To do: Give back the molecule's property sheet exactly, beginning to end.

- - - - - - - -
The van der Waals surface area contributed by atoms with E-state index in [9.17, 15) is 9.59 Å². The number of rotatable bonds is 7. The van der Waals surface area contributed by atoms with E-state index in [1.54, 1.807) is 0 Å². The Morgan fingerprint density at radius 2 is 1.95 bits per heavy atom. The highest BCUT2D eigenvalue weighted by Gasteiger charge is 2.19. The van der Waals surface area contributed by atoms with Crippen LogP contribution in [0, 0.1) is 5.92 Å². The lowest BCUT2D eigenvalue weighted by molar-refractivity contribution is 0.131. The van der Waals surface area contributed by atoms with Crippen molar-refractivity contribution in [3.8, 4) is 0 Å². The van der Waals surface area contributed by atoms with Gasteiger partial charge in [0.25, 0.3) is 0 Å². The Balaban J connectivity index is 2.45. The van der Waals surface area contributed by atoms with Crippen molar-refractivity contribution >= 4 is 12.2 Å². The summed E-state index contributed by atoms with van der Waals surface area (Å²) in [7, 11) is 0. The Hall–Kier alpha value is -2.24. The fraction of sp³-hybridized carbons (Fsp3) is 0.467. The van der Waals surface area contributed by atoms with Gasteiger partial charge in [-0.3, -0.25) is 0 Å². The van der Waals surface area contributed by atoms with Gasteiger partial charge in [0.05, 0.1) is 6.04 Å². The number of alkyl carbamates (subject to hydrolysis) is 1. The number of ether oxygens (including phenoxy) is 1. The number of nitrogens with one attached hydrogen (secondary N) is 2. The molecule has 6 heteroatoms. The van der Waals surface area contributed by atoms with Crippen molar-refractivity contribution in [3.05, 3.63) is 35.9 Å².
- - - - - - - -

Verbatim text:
The van der Waals surface area contributed by atoms with E-state index in [9.17, 15) is 9.59 Å². The number of rotatable bonds is 7. The van der Waals surface area contributed by atoms with E-state index in [1.54, 1.807) is 0 Å². The Morgan fingerprint density at radius 2 is 1.95 bits per heavy atom. The highest BCUT2D eigenvalue weighted by Gasteiger charge is 2.19. The van der Waals surface area contributed by atoms with Crippen LogP contribution in [0, 0.1) is 5.92 Å². The lowest BCUT2D eigenvalue weighted by molar-refractivity contribution is 0.131. The van der Waals surface area contributed by atoms with Crippen molar-refractivity contribution in [3.8, 4) is 0 Å². The van der Waals surface area contributed by atoms with Gasteiger partial charge in [0.25, 0.3) is 0 Å². The Balaban J connectivity index is 2.45. The van der Waals surface area contributed by atoms with Crippen molar-refractivity contribution >= 4 is 12.2 Å². The summed E-state index contributed by atoms with van der Waals surface area (Å²) in [7, 11) is 0. The Hall–Kier alpha value is -2.24. The fraction of sp³-hybridized carbons (Fsp3) is 0.467. The van der Waals surface area contributed by atoms with Gasteiger partial charge in [-0.3, -0.25) is 0 Å². The van der Waals surface area contributed by atoms with Gasteiger partial charge in [0.05, 0.1) is 6.04 Å². The number of alkyl carbamates (subject to hydrolysis) is 1. The number of ether oxygens (including phenoxy) is 1. The number of nitrogens with one attached hydrogen (secondary N) is 2. The molecule has 6 heteroatoms. The van der Waals surface area contributed by atoms with Crippen molar-refractivity contribution in [3.05, 3.63) is 35.9 Å².